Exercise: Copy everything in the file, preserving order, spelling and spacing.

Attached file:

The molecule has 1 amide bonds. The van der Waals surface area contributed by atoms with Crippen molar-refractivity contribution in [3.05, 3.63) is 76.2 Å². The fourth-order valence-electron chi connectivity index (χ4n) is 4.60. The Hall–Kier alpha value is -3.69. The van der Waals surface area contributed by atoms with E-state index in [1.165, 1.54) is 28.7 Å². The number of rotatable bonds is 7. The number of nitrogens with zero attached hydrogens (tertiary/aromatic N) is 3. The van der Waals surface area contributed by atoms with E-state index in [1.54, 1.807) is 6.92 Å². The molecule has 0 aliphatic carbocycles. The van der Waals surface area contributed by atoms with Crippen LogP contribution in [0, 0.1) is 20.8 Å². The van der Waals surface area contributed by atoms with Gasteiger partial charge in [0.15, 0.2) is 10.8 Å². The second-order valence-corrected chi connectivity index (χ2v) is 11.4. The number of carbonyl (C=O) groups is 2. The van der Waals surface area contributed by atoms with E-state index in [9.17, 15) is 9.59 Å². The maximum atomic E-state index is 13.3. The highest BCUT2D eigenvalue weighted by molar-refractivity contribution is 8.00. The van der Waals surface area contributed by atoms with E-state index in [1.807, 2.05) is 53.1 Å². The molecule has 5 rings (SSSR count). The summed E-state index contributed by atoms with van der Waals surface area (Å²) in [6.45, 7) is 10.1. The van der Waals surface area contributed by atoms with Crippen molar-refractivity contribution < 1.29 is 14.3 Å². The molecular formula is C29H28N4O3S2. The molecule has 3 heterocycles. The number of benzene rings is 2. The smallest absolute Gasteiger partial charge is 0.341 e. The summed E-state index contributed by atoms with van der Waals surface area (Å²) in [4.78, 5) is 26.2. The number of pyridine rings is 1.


The molecule has 1 amide bonds. The van der Waals surface area contributed by atoms with Crippen molar-refractivity contribution in [3.05, 3.63) is 76.2 Å². The fourth-order valence-electron chi connectivity index (χ4n) is 4.60. The Hall–Kier alpha value is -3.69. The van der Waals surface area contributed by atoms with E-state index in [1.165, 1.54) is 28.7 Å². The number of rotatable bonds is 7. The number of nitrogens with zero attached hydrogens (tertiary/aromatic N) is 3. The van der Waals surface area contributed by atoms with E-state index in [1.54, 1.807) is 6.92 Å². The molecule has 0 aliphatic carbocycles. The van der Waals surface area contributed by atoms with Crippen LogP contribution in [0, 0.1) is 20.8 Å². The van der Waals surface area contributed by atoms with Gasteiger partial charge in [0.15, 0.2) is 10.8 Å². The second-order valence-corrected chi connectivity index (χ2v) is 11.4. The number of carbonyl (C=O) groups is 2. The van der Waals surface area contributed by atoms with E-state index in [9.17, 15) is 9.59 Å². The maximum atomic E-state index is 13.3. The highest BCUT2D eigenvalue weighted by molar-refractivity contribution is 8.00. The van der Waals surface area contributed by atoms with E-state index in [1.807, 2.05) is 53.1 Å². The molecule has 5 rings (SSSR count). The summed E-state index contributed by atoms with van der Waals surface area (Å²) in [6.45, 7) is 10.1. The van der Waals surface area contributed by atoms with Crippen molar-refractivity contribution < 1.29 is 14.3 Å². The molecular formula is C29H28N4O3S2. The molecule has 3 heterocycles. The number of benzene rings is 2. The smallest absolute Gasteiger partial charge is 0.341 e. The summed E-state index contributed by atoms with van der Waals surface area (Å²) in [4.78, 5) is 26.2. The number of pyridine rings is 1.